The areas that are now driving Wi-Fi uptake include private Wi-Fi for access to corporate services from employers; semi-public Wi-Fi for access to the internet, e-mail and VPN connectivity or guest access to corporate services; and public Wi-Fi, which provides connectivity in a public location to access corporate applications via VPN connections.
Organisations using Wi-Fi may choose several of these strategies. A train operator, for instance, may wish to provide Wi-Fi connectivity at a station for consumers. At the same time, it may want to sell multimedia services to waiting passengers or provide connectivity for its own employees for mobile ticket collection. It may also offer Wi-Fi connectivity for free to first-class travellers.
This could shorten the time to achieve return on investment from a typical three years, based on just one option, down to less than one year.
One example of this can be found in a system built around the Paris Metro stations between the Gare du Nord and the Porte d'Orleans which is managed by Capgemini. Connectivity is provided for the public in streets, bars and caf's and some buses now have Wi-Fi cameras attached to report cars that use bus lanes illegally.
An interesting observation is that users were typically downloading 28mbps per session, compared to the typical limit of 5mbps a month on GPRS.
Currently, Wi-Fi connectivity is limited to large buildings or campus environments that are difficult to fit with cable. There is no cost justification for replacing a wired infrastructure with Wi-Fi unless the cabling predates Cat3/5 wiring, as this has more than enough bandwidth to match Wi-Fi speeds.
The cost justification on a greenfield site is more complex, because Cat 5 cabling has the capability to run at 100mbps, whereas Wi-Fi struggles to match 10mbps. This may change with the introduction of Wi-Max and 802.16, which offers greater bandwidth. However, Wi-Max may well stall as Wi-Fi becomes widely deployed.
Other wireless standards will have a place, but they will be mostly limited to metropolitan wireless broadband connectivity in areas such as rural broadband services.
Public Wi-Fi is starting to penetrate the UK, with local government and public services keen to become involved. Adoption remains slow but is growing now Wi-Fi suppliers are starting to form common agreements. Some councils have Wi-Fi services, such as community website Digital Bristol, but these are still highly reliant on sponsorship.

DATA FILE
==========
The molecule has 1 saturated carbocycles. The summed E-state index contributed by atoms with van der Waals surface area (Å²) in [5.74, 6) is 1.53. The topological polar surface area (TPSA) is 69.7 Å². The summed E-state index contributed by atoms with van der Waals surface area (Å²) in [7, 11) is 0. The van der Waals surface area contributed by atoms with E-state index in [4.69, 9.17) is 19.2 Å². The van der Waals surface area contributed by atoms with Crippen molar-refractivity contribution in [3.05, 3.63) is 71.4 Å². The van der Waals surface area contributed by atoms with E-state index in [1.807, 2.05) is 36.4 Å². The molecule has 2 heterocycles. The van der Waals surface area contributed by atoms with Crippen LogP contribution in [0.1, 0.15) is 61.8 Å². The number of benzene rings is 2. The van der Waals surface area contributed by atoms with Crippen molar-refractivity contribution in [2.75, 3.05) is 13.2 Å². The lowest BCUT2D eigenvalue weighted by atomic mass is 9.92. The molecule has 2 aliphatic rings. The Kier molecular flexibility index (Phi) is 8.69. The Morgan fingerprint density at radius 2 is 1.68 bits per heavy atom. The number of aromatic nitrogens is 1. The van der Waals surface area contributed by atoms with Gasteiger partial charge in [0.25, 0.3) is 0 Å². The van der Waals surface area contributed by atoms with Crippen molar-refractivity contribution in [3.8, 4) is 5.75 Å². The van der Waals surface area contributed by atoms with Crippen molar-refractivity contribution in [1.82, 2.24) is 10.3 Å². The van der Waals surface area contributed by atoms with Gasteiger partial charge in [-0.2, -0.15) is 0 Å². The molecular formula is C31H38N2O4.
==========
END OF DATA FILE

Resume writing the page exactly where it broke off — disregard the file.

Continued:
Digital multimedia is another application that will drive demand for low-cost bandwidth, as currently 2.5G and 3G mobile services are proving too expensive. Digital Bristol has an interesting application where a radio play can be beamed via wireless into Queens Square in Bristol.
When considering a Wi-Fi environment, the main applications are internet browsing and e-mail access. This is closely followed by VPN/IPSec (private encrypted tunnel) connectivity from the device via the internet to the employer's home network and all its services, where the main application is e-mail.
All this could be set to change with the emergence of IP telephony, which could throw the mobile network providers into disarray. For example, Capgemini has a fully wireless campus in the Netherlands where an IP telephony trial has provided a 50% reduction in communication costs and a return on investment in less than 12 months. This has also been a proving ground where roaming between different IP environments and between Wi-Fi and UMTS (3G mobile) is now possible.
A common concern raised about Wi-Fi is the lack of security. However, the technology has in-built options to secure access and data that are often not activated by users. As a bare minimum, private Wi-Fi should be hiding the SSID identifier and have encryption enabled, but more than 60% of private Wi-Fi networks lack this very basic level of protection.
Wi-Fi has now gained all the necessary elements to make a desirable and successful service for providing internet, e-mail, corporate access and entertainment. The idea of being able to plug into the office wherever you are is attractive, particularly for businesses with a mobile workforce.
Although wireless outside of the office can only be found in hotspots, this is changing. The novelty of Wi-Fi means that the full scale of its potential is still being realised, but one thing is for sure, it is starting to be widely accepted as part of the future of business technology.
Jaye J Isherwood is mobile solutions product manager at Capgemini
This was first published in April 2004